President of the French far-right National Rally (Rassemblement National-RN) party Jordan Bardella takes a selfie with supporters, during a political rally to launch the party's campaign for the European elections, in Marseille, France, March 3, 2024. REUTERS/Gonzalo Fuentes
President of the French far-right National Rally party Jordan Bardella takes a selfie with supporters, during a political rally to launch the party’s campaign for the European elections, in Marseille, France [File: Gonzalo Fuentes/Reuters]

Will voters heed the Republican Front’s pleas?

With French politics increasingly polarised over issues like state benefits, corporate taxes and the policing of protests, it remains to be seen whether left-wing and centre-right voters will be open to transferring their votes to candidates they often actively loathe to keep out the far right.

Many may simply opt to stay at home.

Marliere reckons Macron’s camp missed the point, intimating before the first round that a vote for the far-left France Unbowed (LFI) party – part of the NFP alliance – was as dangerous as a vote for RN and could push the country towards civil war.

“It is only in recent days that Macron and [Prime Minister Gabriel] Attal came out more strongly in support of the Republican Front whatever the situation, including voting for LFI,” he said. “They were reluctant to do it.”

Macron could come to regret his carping about LFI – most recently rejecting the possibility of allying with the far-left party as part of a broad-based coalition – if abstentions end up swinging the vote in the RN’s favour, observers say.

Seen from the left-wing camp, the president himself is not popular. Many reject his attempts to position himself as a bulwark against extremism, criticising his Davos-friendly reforms and his heavily personalised, somewhat out-of-touch leadership style – most recently exemplified by his decision to spring a snap election on the nation as it prepares to host the Olympics.

“For many voters, this is kind of a stitch-up,” said Smith. Voters, he said, have noted the topsy-turvy scenarios thrown up by the Republican Front, with former Prime Minister Edouard Philippe, a leading figure in the pro-Macron camp, pledging to vote for a communist candidate.

In a similarly unbelievable vein, the LFI’s Leslie Mortreux pulled out so that hardline Interior Minister Gerald Darmanin – hardly a darling of the left – could face off against the far right in the 10th district constituency in northern France.

“This is very much the attack line of Marine Le Pen,” Smith told Al Jazeera. “She’s been very clear about the fact that [the Republican Front] is producing unusual things.”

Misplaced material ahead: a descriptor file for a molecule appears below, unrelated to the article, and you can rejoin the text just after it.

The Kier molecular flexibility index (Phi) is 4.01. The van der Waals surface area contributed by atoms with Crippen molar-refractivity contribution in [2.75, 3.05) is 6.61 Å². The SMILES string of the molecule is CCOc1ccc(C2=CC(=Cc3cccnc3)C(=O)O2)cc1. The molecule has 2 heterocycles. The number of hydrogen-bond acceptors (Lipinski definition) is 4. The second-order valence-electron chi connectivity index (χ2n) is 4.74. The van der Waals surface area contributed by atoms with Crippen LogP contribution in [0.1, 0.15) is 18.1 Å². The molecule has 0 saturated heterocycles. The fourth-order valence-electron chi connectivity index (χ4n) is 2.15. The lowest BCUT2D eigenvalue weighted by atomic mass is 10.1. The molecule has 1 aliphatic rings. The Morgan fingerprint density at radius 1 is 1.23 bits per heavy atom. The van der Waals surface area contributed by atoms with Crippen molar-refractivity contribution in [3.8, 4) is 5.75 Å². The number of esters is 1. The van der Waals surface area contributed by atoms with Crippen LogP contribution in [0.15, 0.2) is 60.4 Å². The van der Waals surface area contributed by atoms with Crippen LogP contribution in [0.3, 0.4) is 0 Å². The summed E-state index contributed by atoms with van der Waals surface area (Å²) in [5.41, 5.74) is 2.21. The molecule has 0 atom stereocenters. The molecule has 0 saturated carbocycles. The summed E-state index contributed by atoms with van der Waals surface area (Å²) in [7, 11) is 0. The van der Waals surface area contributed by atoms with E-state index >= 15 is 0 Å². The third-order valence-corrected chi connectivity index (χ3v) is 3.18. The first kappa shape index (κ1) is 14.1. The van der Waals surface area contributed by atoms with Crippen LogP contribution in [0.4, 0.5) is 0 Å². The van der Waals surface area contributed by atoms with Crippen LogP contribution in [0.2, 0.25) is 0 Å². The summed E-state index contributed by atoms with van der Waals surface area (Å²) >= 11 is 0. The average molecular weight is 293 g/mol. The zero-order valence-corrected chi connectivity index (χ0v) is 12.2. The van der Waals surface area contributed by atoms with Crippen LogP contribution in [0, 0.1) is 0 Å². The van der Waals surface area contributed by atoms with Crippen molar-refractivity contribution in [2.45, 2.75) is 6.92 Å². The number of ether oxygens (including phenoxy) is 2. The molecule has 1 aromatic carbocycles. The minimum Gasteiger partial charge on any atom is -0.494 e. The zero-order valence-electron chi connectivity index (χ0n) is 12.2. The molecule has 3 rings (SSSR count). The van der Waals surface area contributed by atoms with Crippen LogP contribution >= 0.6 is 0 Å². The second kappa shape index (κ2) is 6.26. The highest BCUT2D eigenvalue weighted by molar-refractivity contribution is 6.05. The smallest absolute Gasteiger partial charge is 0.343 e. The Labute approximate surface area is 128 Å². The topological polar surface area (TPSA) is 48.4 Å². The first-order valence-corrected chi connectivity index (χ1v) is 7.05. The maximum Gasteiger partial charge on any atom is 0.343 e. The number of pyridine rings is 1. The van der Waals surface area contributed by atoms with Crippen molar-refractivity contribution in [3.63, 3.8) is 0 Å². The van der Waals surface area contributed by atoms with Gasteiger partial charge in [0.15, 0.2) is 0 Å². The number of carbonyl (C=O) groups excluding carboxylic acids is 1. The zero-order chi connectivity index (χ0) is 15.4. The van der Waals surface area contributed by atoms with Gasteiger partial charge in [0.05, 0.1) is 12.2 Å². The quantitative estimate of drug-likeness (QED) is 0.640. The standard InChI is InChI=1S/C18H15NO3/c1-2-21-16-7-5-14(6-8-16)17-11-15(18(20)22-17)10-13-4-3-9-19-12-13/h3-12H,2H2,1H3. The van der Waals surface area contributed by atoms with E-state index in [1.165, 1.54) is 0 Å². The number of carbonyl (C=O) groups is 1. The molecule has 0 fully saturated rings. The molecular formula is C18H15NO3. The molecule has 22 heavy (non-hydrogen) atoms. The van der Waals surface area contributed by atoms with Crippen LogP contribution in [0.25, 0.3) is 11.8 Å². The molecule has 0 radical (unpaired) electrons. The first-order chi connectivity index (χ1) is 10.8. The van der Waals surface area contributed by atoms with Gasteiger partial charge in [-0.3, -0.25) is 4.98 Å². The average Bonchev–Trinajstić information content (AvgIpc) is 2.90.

Le Pen took to X to denounce the tactical manoeuvring. “The political class is giving an increasingly grotesque image of itself,” she said on Wednesday.

What’s the likely outcome?

“There’s far less chance now of a thumping majority,” said Smith.

Poll results on Wednesday indicated that the tactical withdrawals will prevent the RN from winning the absolute majority it needs to fast-track policies like abolishing the “droit du sol” – the automatic right to French citizenship for children of immigrants born in France – and banning headscarves from public places.

Protest in favour of the legalising all immigrants who are living in France without official approval
A demonstration called by 15 organisations to protest in favour of the legalising of all immigrants who are living in France without official approval and are excluded from CMU medicare coverage [File: Christophe Simon/AFP]

Le Pen has said she could reach out to other parties if the RN falls short of an absolute majority – most notably the conservative Republicans (LR) party, whose leader Eric Ciotti unilaterally lent the party his backing, prompting a backlash from his party.

But Wednesday’s polling, conducted for Challenges magazine, predicted that the RN and LR would lack the combined heft to control the 577-seat National Assembly.

In any case, RN prime ministerial pick Jordan Bardella has already said he would decline to form a government without a sufficiently strong mandate.

In the more probable event of a hung parliament, politicians across the spectrum have proposed various ways of proceeding. Xavier Bertrand, a senior member of the centre-right LR party, called on Tuesday for a “provisional government” to run France until the next presidential election.

However, Prime Minister Attal on Wednesday rejected the idea of a cross-party government, suggesting mainstream right, left and centre parties could form ad hoc alliances to vote through individual pieces of legislation in the new parliament.

Even if the far right does not come to power in this election, the country faces months of political uncertainty until the end of Macron’s term in 2027, when RN’s Le Pen is widely expected to mount a challenge for the presidency itself, say observers.

Said Marliere: “It’s a big mess politically. We might be in political blockage for one year.”

Source: Al Jazeera and news agencies